Leola – A Wounded Healer
by Don R. Greenwood
Leola and I knew each other from monthly support groups for families of the mentally ill.
We both had endured decades as parents of mentally ill children.
That rainy Northwest morning, we sat across from each other at a table with five stacks of paper, two scotch tape dispensers and staplers neatly placed in front of us. The last Monday of September meant volunteers gathered to assemble the bimonthly newsletter of our affiliate of the National Alliance on Mental Illness. The NAMI-Clark County Office consisted of one large and one small room. Our worktable was off to the side of the large room, near the only desk in the office.
A number of our usual volunteers had been unable to make it, leaving four of us. Virginia, in her early seventies, the founder and matriarch of the organization, was busy on the phone. Dixie was in charge and rushed around the large room of our office, organizing the assembly and mailing. Most NAMI members have family members who are severely mentally ill. A number have their own mental health issues. The clock on the back wall showed 11:05, we’d been at it for two hours and I felt the hunger pangs. I didn’t enjoy this type of busy work. I am not gifted in anything requiring motor skills. Every few minutes I’d sneak a peek at my wristwatch. Leola and I did our best to fold, staple, and secure with scotch tape the ten page newsletters. The previous month, I’d suggested we not make the newsletters so hard to open, using paper stickers instead. Virginia vetoed my idea, “they were too expensive.” I shook my head remembering her words. This was frugality to the extreme.
Leola sat without speaking, smacking her lips every so often. Dark circles showed through the heavy, bluish makeup beneath her eyes, and her shoulders slumped slightly forward. This dignified woman, in her eighties, was fashionably attired as usual in a silk-like blue dress with a pattern of oriental-like white flowers. She wore a pearl necklace, small matching earrings, and a sparkling stone bracelet. I figured the dark circles came from worry over her daughter Carol. Her coiffured, thickly sprayed gray hair looked like she’d just come from the beauty salon. I smelled a perfume, not too strong, that reminded me of my grandmother Ada’s lilac scent. Leola spoke in the low, hoarse tone of a smoker.
In the background, I could hear Virginia’s version of a cigarette cough, as she spoke on the office phone, “Terri, you’re asking too much of our members. They’re not that many, you know. You’re going to burn them out.”
Terri, our president; bore the heavy burden of a very disturbed teenage son. She was herself bipolar, and during her manic states emailed members in the middle of the night, demanding more participation in her several projects for our affiliate.
Dixie, significantly shorter than five feet tall, leaned over our table to thank us for showing up. In her seventies, she moved around rapidly but quietly. Her ill family member was a forty-something daughter. In my mid-sixties, I was the “youngster” of the group. My son Chuck had been seriously ill with a combination of schizophrenia and bipolar disorder for more than twenty-five years.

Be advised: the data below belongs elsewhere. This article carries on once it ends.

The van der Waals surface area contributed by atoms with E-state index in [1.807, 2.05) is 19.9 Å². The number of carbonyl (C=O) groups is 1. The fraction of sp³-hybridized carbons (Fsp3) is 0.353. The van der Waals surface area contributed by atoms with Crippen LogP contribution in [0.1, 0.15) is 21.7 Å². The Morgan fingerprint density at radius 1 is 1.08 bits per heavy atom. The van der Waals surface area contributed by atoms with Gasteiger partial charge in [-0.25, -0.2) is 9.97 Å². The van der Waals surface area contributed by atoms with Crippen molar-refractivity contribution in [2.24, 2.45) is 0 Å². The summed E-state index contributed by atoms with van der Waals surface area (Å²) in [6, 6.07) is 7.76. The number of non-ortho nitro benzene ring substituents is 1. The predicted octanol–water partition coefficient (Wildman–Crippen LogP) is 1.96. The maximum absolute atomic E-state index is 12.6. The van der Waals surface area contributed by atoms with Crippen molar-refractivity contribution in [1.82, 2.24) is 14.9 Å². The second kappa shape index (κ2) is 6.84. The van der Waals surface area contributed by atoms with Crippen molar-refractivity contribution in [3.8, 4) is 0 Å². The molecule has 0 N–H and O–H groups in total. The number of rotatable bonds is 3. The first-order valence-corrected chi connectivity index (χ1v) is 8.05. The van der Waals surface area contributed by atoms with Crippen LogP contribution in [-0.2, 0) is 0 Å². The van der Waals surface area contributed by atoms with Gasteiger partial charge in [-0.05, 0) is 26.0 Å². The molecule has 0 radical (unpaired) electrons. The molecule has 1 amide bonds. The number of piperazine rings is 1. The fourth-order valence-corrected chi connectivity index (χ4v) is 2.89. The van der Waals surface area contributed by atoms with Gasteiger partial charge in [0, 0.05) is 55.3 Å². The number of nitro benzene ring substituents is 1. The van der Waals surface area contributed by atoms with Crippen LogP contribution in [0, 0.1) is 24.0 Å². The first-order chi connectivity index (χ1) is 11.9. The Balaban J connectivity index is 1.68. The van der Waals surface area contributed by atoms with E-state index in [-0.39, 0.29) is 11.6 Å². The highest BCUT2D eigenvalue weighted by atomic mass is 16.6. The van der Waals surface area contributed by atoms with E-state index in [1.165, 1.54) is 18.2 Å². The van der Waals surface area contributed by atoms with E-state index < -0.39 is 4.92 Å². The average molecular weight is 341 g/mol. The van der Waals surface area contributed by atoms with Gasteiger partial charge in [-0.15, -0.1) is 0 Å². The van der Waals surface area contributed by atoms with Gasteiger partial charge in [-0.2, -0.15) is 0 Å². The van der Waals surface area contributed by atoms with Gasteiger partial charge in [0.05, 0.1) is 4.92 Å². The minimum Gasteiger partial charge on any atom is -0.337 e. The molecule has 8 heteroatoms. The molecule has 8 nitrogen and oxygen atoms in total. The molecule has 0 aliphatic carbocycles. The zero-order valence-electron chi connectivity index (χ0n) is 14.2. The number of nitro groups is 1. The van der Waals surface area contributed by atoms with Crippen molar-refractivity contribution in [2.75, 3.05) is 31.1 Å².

Our progress in assembling the newsletters was slower than usual, with only Leola and me folding, scotch taping, and stapling. Although early September, the Northwest rain poured down in a steady rhythm on the metal roof, making me sleepy. The sounds of the stapler, folding pages, and tear of scotch tape beat a hypnotic rhythm. My mind needed this escape from obsessing about my son’s latest psychotic break. I had spent much of the night awake and worried he would again try to take his life.
This time Chuck was so paranoid he wouldn’t leave his room in the transitional living facility. He thought if he did, he would be murdered. His room reeked with the smell of his urine, his clothes were wet, his bed linens soaked. Kevin, his roommate, told me, “Chuck’s a nice guy, but I wish he’d stop peeing all over the place!”
Gulping down my coffee, I asked, “Leola, how’s your daughter Carol?”
Looking up at me with tear-filled eyes, she quietly replied, “She’s still on the psych ward at Memorial. They don’t tell me much. She wouldn’t sign the release.”
All I could say was, “I’m so sorry.”
She was silent awhile, as she scotch taped newsletters, and then looking intently at me said, “Thank you, I know you care. How’s your son?”
“Looks like he’ll be in Elahan Place for some time, he’s quite paranoid.”
Chuck was forty, Leola’s Carol, in her fifties, with the hard to treat diagnosis of paranoid schizophrenia. I wondered how much longer Chuck would live. How much more could I take this no end in sight mental illness of my oldest son? My body, mind, and spirit felt worn down by the years of Chuck’s suffering and my grieving.
I moved closer to Leola, so I could better hear her. Now I did smell cigarette smoke and wondered if she drank too. My thoughts were interrupted when Dixie came over to collect the assembled newsletters. She looked hard at Leola, and asked, “Honey, you don’t look so good, may I get you another cup of coffee?”
“No thank you, I’ll be all right. It’s just the burden of Carol gets heavy some days. If only she would speak to me.”
I gently put my arm around Leola, tears in my eyes, and lump in my throat. She quietly began to whimper, her makeup beginning to run. Dixie came to her other side and patted her on the back. “That’s alright, honey. Go ahead and have a good cry.”
After a few minutes, Leola stopped crying, dried her eyes with her dainty, white handkerchief, looked up, and smiled faintly. “I feel better. Thank you both. Now let’s finish these newsletters, I’ve got to go grocery shopping.”
I am a retired Episcopal priest, who is the president of the Clark County, Washington affiliate of NAMI. My wife and I live in the Pacific NW to be close to our grandchildren.